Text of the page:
But Marina never quite gave up the ghost and continued to pursue the money it would need to restart. For instance, last December, it non-exclusively licensed the UNA technology to Tekmira Pharmaceuticals and last week announced that it had sold its UNA IP to startup Arcturus Therapeutics, while holding on to a non-exclusive license for its own purposes (GSN 8/15/2013).

The company also stands to receive milestones from microRNA drug developer Mirna Therapeutics and DNA-based drug firm ProNAi Therapeutics, both of which are using the Smarticle technology in clinical-stage programs.

In conjunction with the Arcturus deal, Marina announced that it is poised for a comeback, stating that it had amended a secured loan to extend its maturity date into early next year. It also expects to close before the end of this year either a partnership or financing arrangement that would enable it to move to restart operations in a new headquarters in Cambridge.

According to French, Marina long had designs on relocating to the Kendall Square area, and was only located in Bothell because of Nastech. However, the costs associated with the move delayed any such move.

But in its current state, Marina is for all intents and purposes a “Series A restart” with “nothing holding us to Seattle,” he said. Key personal have agreed to relocate, French said, and recent downsizing by companies including Alnylam Pharmaceuticals and Pfizer, which closed its Cambridge-based oligo therapeutics unit in 2011, have created in a pool of talent with nucleic acids experience from which to draw.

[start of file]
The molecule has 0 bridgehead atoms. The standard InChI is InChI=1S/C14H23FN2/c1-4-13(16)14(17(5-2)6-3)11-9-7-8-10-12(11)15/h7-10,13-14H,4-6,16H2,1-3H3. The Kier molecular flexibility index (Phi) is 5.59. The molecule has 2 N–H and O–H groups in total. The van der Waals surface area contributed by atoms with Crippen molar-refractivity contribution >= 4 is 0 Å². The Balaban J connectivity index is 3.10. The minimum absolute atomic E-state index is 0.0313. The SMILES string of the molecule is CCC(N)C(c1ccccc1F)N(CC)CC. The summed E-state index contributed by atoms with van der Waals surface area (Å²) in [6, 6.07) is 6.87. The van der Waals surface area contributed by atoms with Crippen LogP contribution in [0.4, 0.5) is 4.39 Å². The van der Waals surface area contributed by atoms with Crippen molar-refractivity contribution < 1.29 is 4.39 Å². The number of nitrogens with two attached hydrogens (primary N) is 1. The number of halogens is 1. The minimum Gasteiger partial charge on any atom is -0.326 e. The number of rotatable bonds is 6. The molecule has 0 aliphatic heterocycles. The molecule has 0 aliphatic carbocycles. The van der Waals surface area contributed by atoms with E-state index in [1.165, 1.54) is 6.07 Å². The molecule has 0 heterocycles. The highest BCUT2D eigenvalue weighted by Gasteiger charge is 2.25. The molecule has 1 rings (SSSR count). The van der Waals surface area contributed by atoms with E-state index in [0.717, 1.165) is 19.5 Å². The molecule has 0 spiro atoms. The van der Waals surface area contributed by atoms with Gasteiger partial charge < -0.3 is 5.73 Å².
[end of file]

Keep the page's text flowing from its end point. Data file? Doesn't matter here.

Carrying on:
Still, French wants to make sure Marina’s regrowth happens in a measured fashion. He said the company will be considerably leaner than it was in the past, with about 15 to 20 employees for the foreseeable future versus the 60 staffers when he first come onboard.

At the same time, Marina anticipates using contract research organizations to continue the CEQ508 study, which could relaunch as early as the first quarter of next year and complete patient dosing in the phase Ib portion by the end of 2014.

Importantly, he said that the new Marina will have a much sharper focus on drug discovery than it did in the past, when it was spending a lot of time and resources on simply exploring and optimizing its various technologies.

“A lot of benchtop research was conducted from 2010 to 2012,” French said. Going forward, “we’ll be set up to exploit the drug-discovery aspects of the technologies [more] than trying to figure out what the technologies could do.”

Meanwhile, progress continues to be made by other players in the RNA therapeutics space — such as Alnylam, which has reported strong phase I data with its TTR-mediated amyloidosis treatment ALN-TTR02, and Isis Pharmaceuticals, which secured US Food and Drug Administration approval for its hypercholesterolemia treatment Kynamro — milestones French sees as helping Marina find funding and potentially, a partnership.

Indeed, investments in companies working with the technology have been on the rise lately, with publicly traded companies raising more than $230 million combined in the first part of this year alone (GSN 8/8/2013).

At the same time, big pharmas have shifted away from running oligo drug programs in-house and back toward the traditional model of partnering with smaller biotechs that handle early-stage development before taking over promising candidates for commercialization, French said.

It is in this climate, he added, that he aims to “take those steps forward that establish the first partnerships that … can rebuild value in the company.”